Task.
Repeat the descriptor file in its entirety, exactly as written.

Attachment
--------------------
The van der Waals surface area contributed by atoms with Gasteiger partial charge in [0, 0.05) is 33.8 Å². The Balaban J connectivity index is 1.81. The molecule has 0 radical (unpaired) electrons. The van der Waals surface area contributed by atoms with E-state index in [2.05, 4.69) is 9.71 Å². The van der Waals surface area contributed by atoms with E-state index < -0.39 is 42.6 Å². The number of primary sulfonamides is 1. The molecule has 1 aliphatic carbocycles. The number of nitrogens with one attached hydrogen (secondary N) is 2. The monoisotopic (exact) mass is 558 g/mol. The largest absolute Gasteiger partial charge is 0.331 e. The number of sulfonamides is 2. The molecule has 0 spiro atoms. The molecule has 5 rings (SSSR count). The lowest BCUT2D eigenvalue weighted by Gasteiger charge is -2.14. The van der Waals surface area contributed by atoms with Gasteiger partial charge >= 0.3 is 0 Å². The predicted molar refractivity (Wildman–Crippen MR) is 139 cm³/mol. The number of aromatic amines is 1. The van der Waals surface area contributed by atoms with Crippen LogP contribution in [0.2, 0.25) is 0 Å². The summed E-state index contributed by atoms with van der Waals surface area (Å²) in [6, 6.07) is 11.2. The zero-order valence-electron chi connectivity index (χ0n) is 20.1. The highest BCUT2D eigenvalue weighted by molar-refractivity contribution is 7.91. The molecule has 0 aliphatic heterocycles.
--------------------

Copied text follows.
The van der Waals surface area contributed by atoms with Gasteiger partial charge in [0, 0.05) is 33.8 Å². The Balaban J connectivity index is 1.81. The molecule has 0 radical (unpaired) electrons. The van der Waals surface area contributed by atoms with E-state index in [2.05, 4.69) is 9.71 Å². The van der Waals surface area contributed by atoms with E-state index < -0.39 is 42.6 Å². The number of primary sulfonamides is 1. The molecule has 1 aliphatic carbocycles. The number of nitrogens with one attached hydrogen (secondary N) is 2. The monoisotopic (exact) mass is 558 g/mol. The largest absolute Gasteiger partial charge is 0.331 e. The number of sulfonamides is 2. The molecule has 0 spiro atoms. The molecule has 5 rings (SSSR count). The lowest BCUT2D eigenvalue weighted by Gasteiger charge is -2.14. The van der Waals surface area contributed by atoms with Gasteiger partial charge >= 0.3 is 0 Å². The predicted molar refractivity (Wildman–Crippen MR) is 139 cm³/mol. The number of aromatic amines is 1. The van der Waals surface area contributed by atoms with Crippen LogP contribution in [0.2, 0.25) is 0 Å². The summed E-state index contributed by atoms with van der Waals surface area (Å²) in [6, 6.07) is 11.2. The zero-order valence-electron chi connectivity index (χ0n) is 20.1. The highest BCUT2D eigenvalue weighted by molar-refractivity contribution is 7.91. The molecule has 0 aliphatic heterocycles.